There’s another way to do this but maybe not as efficient. I have the AEL/AFL button to lock focus point. So, I could lock focus anytime at all and even set hyper-focal distance if I wanted to measure on the street to get the required distance. I use that button when I’m working and setting a scene and I lock focus so I can anticipate the shot. I’m  not concerned about distance here, just locking the focus until I’m ready to release. The major difference between this and hyper-focal is that with the button, your locked at a set distance and if someone move out of that range, poof. With hyper-focal, you have a zone of focus and is someone moves out of the exact focus point, they are sill in acceptable range of focus.

It’s imperative to understand and use Hyper-focal distance with any camera on the street. Fortunately for us, The X100F makes this procedure very quick, accurate and painless. There’s a focus scale and it’s very accurate as all Fujifilm cameras are. So, hyper-focal distance and Auto ISO are the most required parts of a camera for the street.  Something to pay attention to. When you set Hyper-Focal distance or any distance that locks the focus, the frame box locks also. So you may need to watch the frame as it doesn’t move but you can always use the EVF if your working close. That’s always accurate. The OVF is also but that box won’t move once you lock focus. Not a biggie but I always pay attention to my frame edges.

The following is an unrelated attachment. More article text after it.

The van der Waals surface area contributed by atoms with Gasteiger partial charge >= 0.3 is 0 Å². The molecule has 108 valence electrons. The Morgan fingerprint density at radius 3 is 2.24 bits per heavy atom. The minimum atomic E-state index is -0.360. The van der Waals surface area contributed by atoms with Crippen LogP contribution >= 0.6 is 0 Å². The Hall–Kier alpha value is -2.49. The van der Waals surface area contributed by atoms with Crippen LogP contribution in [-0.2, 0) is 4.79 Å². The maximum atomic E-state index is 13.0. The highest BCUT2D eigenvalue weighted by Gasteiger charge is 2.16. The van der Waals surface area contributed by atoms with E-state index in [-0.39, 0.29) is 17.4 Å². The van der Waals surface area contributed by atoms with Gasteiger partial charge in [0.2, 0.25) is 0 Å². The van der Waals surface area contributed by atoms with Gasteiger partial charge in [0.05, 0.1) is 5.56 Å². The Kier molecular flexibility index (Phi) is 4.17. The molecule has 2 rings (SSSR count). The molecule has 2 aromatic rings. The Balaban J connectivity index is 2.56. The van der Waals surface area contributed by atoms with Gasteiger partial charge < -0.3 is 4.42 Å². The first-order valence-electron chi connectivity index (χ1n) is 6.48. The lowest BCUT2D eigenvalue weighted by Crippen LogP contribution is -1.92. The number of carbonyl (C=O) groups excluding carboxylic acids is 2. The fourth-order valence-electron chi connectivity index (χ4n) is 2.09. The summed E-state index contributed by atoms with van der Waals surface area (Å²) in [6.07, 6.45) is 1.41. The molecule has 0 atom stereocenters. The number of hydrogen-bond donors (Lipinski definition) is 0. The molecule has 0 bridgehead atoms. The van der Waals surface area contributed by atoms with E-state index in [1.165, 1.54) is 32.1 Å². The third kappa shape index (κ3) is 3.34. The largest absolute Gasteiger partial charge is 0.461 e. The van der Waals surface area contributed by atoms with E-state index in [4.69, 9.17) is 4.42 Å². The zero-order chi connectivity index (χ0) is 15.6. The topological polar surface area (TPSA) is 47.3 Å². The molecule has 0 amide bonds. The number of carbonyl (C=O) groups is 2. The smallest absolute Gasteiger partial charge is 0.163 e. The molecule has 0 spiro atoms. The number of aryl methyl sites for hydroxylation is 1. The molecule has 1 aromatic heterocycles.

On the streets, I really like a screen. It’s thee most accurate way to work. The X100F has a great screen and you can set the brightness to where you want it. With the screen, your holding the camera out and seeing a 2 dimensional image surrounded by 3 dimensional reality. No, sorry, not the same using a finder. The screen allows both eyes open, if you have 2 and that’s a blessing. All that being said, I love the finder on this camera. I am not talking about any other camera I have, or ever used, just this camera named Andre’ the Fuji X100F.

I remember walking with Winogrand and we are talking and looking at ladies and he would take his camera up and out and never look at it, just at the subject. I asked him, “Garry, how can you make a photo like that and not see”? He said that it’s about eye contact. If the camera is at the eye, the subject will see it right away. If the subject glances at the camera and it’s off face, then they immediately draw to your eyes. I understood what he meant and even felt after I saw photos he made like that. I decided to forget about that but couldn’t. Now, the X100F makes that an easy task. Just leave the screen on and that’s it. You get to make photos that you can’t ever do if the camera is at the eye.